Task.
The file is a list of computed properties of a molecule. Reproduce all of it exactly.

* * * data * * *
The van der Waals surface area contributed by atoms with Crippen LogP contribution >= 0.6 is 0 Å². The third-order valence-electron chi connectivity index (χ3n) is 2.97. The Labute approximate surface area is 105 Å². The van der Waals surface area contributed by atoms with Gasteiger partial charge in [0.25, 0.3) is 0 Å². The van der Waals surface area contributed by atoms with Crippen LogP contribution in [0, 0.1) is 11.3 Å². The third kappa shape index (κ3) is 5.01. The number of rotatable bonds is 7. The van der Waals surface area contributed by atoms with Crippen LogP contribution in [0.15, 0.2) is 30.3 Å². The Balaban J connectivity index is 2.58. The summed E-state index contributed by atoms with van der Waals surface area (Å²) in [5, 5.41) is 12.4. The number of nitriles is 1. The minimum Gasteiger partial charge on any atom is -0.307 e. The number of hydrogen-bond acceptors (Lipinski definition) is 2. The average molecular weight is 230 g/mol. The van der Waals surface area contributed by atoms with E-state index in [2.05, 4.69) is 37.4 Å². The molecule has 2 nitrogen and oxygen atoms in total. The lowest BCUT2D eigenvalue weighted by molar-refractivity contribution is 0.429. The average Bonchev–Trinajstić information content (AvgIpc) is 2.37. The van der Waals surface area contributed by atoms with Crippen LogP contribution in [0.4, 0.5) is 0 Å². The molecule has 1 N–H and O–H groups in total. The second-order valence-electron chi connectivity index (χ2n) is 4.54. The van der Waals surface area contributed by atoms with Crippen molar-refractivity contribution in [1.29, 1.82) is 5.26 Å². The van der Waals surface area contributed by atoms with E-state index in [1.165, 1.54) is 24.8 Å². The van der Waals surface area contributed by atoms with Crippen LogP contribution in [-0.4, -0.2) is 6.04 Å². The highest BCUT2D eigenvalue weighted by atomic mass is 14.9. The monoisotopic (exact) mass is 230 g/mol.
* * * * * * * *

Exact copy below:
The van der Waals surface area contributed by atoms with Crippen LogP contribution >= 0.6 is 0 Å². The third-order valence-electron chi connectivity index (χ3n) is 2.97. The Labute approximate surface area is 105 Å². The van der Waals surface area contributed by atoms with Gasteiger partial charge in [0.25, 0.3) is 0 Å². The van der Waals surface area contributed by atoms with Crippen LogP contribution in [0, 0.1) is 11.3 Å². The third kappa shape index (κ3) is 5.01. The number of rotatable bonds is 7. The van der Waals surface area contributed by atoms with Crippen LogP contribution in [0.15, 0.2) is 30.3 Å². The Balaban J connectivity index is 2.58. The summed E-state index contributed by atoms with van der Waals surface area (Å²) in [5, 5.41) is 12.4. The number of nitriles is 1. The minimum Gasteiger partial charge on any atom is -0.307 e. The number of hydrogen-bond acceptors (Lipinski definition) is 2. The average molecular weight is 230 g/mol. The van der Waals surface area contributed by atoms with E-state index in [2.05, 4.69) is 37.4 Å². The molecule has 2 nitrogen and oxygen atoms in total. The lowest BCUT2D eigenvalue weighted by molar-refractivity contribution is 0.429. The average Bonchev–Trinajstić information content (AvgIpc) is 2.37. The van der Waals surface area contributed by atoms with Crippen LogP contribution in [0.4, 0.5) is 0 Å². The molecule has 1 N–H and O–H groups in total. The second-order valence-electron chi connectivity index (χ2n) is 4.54. The van der Waals surface area contributed by atoms with Crippen molar-refractivity contribution in [1.29, 1.82) is 5.26 Å². The van der Waals surface area contributed by atoms with E-state index in [1.165, 1.54) is 24.8 Å². The van der Waals surface area contributed by atoms with Crippen LogP contribution in [-0.4, -0.2) is 6.04 Å². The highest BCUT2D eigenvalue weighted by atomic mass is 14.9. The monoisotopic (exact) mass is 230 g/mol.